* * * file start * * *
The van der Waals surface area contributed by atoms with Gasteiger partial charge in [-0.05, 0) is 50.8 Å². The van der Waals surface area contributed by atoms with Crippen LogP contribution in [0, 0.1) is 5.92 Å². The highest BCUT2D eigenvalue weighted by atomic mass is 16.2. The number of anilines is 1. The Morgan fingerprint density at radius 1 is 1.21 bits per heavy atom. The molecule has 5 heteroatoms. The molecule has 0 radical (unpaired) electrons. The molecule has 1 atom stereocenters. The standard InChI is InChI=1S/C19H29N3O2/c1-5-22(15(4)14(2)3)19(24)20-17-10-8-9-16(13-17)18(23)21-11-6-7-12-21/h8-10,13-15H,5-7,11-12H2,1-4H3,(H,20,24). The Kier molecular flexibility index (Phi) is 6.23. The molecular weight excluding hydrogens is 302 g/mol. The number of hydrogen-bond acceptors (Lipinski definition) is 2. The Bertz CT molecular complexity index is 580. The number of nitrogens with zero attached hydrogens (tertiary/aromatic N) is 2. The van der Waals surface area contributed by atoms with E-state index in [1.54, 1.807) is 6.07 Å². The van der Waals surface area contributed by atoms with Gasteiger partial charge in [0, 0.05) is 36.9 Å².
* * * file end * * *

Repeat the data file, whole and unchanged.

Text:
The van der Waals surface area contributed by atoms with Gasteiger partial charge in [-0.05, 0) is 50.8 Å². The van der Waals surface area contributed by atoms with Crippen LogP contribution in [0, 0.1) is 5.92 Å². The highest BCUT2D eigenvalue weighted by atomic mass is 16.2. The number of anilines is 1. The Morgan fingerprint density at radius 1 is 1.21 bits per heavy atom. The molecule has 5 heteroatoms. The molecule has 0 radical (unpaired) electrons. The molecule has 1 atom stereocenters. The standard InChI is InChI=1S/C19H29N3O2/c1-5-22(15(4)14(2)3)19(24)20-17-10-8-9-16(13-17)18(23)21-11-6-7-12-21/h8-10,13-15H,5-7,11-12H2,1-4H3,(H,20,24). The Kier molecular flexibility index (Phi) is 6.23. The molecular weight excluding hydrogens is 302 g/mol. The number of hydrogen-bond acceptors (Lipinski definition) is 2. The Bertz CT molecular complexity index is 580. The number of nitrogens with zero attached hydrogens (tertiary/aromatic N) is 2. The van der Waals surface area contributed by atoms with E-state index in [1.54, 1.807) is 6.07 Å². The van der Waals surface area contributed by atoms with Gasteiger partial charge in [0, 0.05) is 36.9 Å².